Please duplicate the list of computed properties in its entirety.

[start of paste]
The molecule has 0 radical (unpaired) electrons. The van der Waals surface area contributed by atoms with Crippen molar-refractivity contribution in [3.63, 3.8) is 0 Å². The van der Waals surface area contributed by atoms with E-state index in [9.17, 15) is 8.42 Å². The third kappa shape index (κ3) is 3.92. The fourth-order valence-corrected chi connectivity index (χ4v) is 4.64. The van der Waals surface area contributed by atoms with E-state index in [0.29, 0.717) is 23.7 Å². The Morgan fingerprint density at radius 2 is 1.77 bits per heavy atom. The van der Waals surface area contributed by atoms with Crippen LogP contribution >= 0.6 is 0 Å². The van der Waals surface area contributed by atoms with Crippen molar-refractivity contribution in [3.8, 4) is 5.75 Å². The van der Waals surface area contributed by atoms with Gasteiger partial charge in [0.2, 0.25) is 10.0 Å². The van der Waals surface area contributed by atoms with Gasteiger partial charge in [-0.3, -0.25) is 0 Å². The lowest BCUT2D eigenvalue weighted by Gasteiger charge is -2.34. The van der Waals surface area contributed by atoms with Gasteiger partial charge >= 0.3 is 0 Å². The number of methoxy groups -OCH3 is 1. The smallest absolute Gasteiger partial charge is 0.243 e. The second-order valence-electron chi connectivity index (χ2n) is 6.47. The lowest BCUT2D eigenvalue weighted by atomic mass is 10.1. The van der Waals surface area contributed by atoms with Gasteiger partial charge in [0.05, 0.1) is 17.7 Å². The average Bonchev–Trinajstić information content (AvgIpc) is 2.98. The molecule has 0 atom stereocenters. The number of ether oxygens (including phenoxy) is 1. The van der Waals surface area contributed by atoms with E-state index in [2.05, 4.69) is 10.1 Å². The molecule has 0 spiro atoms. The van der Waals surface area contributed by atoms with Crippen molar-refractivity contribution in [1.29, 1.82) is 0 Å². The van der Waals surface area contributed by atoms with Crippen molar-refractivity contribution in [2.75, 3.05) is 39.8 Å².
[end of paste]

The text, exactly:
The molecule has 0 radical (unpaired) electrons. The van der Waals surface area contributed by atoms with Crippen molar-refractivity contribution in [3.63, 3.8) is 0 Å². The van der Waals surface area contributed by atoms with E-state index in [9.17, 15) is 8.42 Å². The third kappa shape index (κ3) is 3.92. The fourth-order valence-corrected chi connectivity index (χ4v) is 4.64. The van der Waals surface area contributed by atoms with E-state index in [0.29, 0.717) is 23.7 Å². The Morgan fingerprint density at radius 2 is 1.77 bits per heavy atom. The van der Waals surface area contributed by atoms with Crippen LogP contribution >= 0.6 is 0 Å². The van der Waals surface area contributed by atoms with Crippen molar-refractivity contribution in [3.8, 4) is 5.75 Å². The van der Waals surface area contributed by atoms with Gasteiger partial charge in [0.2, 0.25) is 10.0 Å². The van der Waals surface area contributed by atoms with Gasteiger partial charge in [-0.3, -0.25) is 0 Å². The lowest BCUT2D eigenvalue weighted by Gasteiger charge is -2.34. The van der Waals surface area contributed by atoms with Gasteiger partial charge >= 0.3 is 0 Å². The number of methoxy groups -OCH3 is 1. The smallest absolute Gasteiger partial charge is 0.243 e. The second-order valence-electron chi connectivity index (χ2n) is 6.47. The lowest BCUT2D eigenvalue weighted by atomic mass is 10.1. The van der Waals surface area contributed by atoms with Gasteiger partial charge in [0.05, 0.1) is 17.7 Å². The average Bonchev–Trinajstić information content (AvgIpc) is 2.98. The molecule has 0 atom stereocenters. The number of ether oxygens (including phenoxy) is 1. The van der Waals surface area contributed by atoms with E-state index in [2.05, 4.69) is 10.1 Å². The molecule has 0 spiro atoms. The van der Waals surface area contributed by atoms with Crippen molar-refractivity contribution in [1.29, 1.82) is 0 Å². The van der Waals surface area contributed by atoms with Crippen molar-refractivity contribution in [2.75, 3.05) is 39.8 Å².